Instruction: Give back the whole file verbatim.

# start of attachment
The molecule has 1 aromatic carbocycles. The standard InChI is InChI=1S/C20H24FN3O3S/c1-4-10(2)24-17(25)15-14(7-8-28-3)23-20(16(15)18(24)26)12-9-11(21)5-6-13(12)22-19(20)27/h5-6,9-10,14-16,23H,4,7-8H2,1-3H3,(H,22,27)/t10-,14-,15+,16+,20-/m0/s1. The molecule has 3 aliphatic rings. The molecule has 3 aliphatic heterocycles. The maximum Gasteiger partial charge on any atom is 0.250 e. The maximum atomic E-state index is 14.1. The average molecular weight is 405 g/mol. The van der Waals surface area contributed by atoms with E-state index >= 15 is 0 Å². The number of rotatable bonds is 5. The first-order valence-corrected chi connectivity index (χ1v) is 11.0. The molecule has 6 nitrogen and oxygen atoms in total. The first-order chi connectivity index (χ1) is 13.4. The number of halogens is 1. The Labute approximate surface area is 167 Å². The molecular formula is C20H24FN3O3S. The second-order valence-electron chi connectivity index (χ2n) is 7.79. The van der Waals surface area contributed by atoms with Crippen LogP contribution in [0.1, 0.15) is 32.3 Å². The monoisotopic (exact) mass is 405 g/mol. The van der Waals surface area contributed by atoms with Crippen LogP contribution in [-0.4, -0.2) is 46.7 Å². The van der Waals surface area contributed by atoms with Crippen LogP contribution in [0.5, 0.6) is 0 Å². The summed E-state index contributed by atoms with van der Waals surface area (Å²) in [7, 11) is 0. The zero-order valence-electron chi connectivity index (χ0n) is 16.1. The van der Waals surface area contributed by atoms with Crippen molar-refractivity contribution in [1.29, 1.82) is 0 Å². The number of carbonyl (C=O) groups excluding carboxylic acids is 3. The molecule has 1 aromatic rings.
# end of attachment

The molecule has 1 aromatic carbocycles. The standard InChI is InChI=1S/C20H24FN3O3S/c1-4-10(2)24-17(25)15-14(7-8-28-3)23-20(16(15)18(24)26)12-9-11(21)5-6-13(12)22-19(20)27/h5-6,9-10,14-16,23H,4,7-8H2,1-3H3,(H,22,27)/t10-,14-,15+,16+,20-/m0/s1. The molecule has 3 aliphatic rings. The molecule has 3 aliphatic heterocycles. The maximum Gasteiger partial charge on any atom is 0.250 e. The maximum atomic E-state index is 14.1. The average molecular weight is 405 g/mol. The van der Waals surface area contributed by atoms with E-state index >= 15 is 0 Å². The number of rotatable bonds is 5. The first-order valence-corrected chi connectivity index (χ1v) is 11.0. The molecule has 6 nitrogen and oxygen atoms in total. The first-order chi connectivity index (χ1) is 13.4. The number of halogens is 1. The Labute approximate surface area is 167 Å². The molecular formula is C20H24FN3O3S. The second-order valence-electron chi connectivity index (χ2n) is 7.79. The van der Waals surface area contributed by atoms with Crippen LogP contribution in [0.1, 0.15) is 32.3 Å². The monoisotopic (exact) mass is 405 g/mol. The van der Waals surface area contributed by atoms with Crippen LogP contribution in [-0.4, -0.2) is 46.7 Å². The van der Waals surface area contributed by atoms with Crippen LogP contribution in [0.5, 0.6) is 0 Å². The summed E-state index contributed by atoms with van der Waals surface area (Å²) in [7, 11) is 0. The zero-order valence-electron chi connectivity index (χ0n) is 16.1. The van der Waals surface area contributed by atoms with Crippen molar-refractivity contribution in [1.29, 1.82) is 0 Å². The number of carbonyl (C=O) groups excluding carboxylic acids is 3. The molecule has 1 aromatic rings.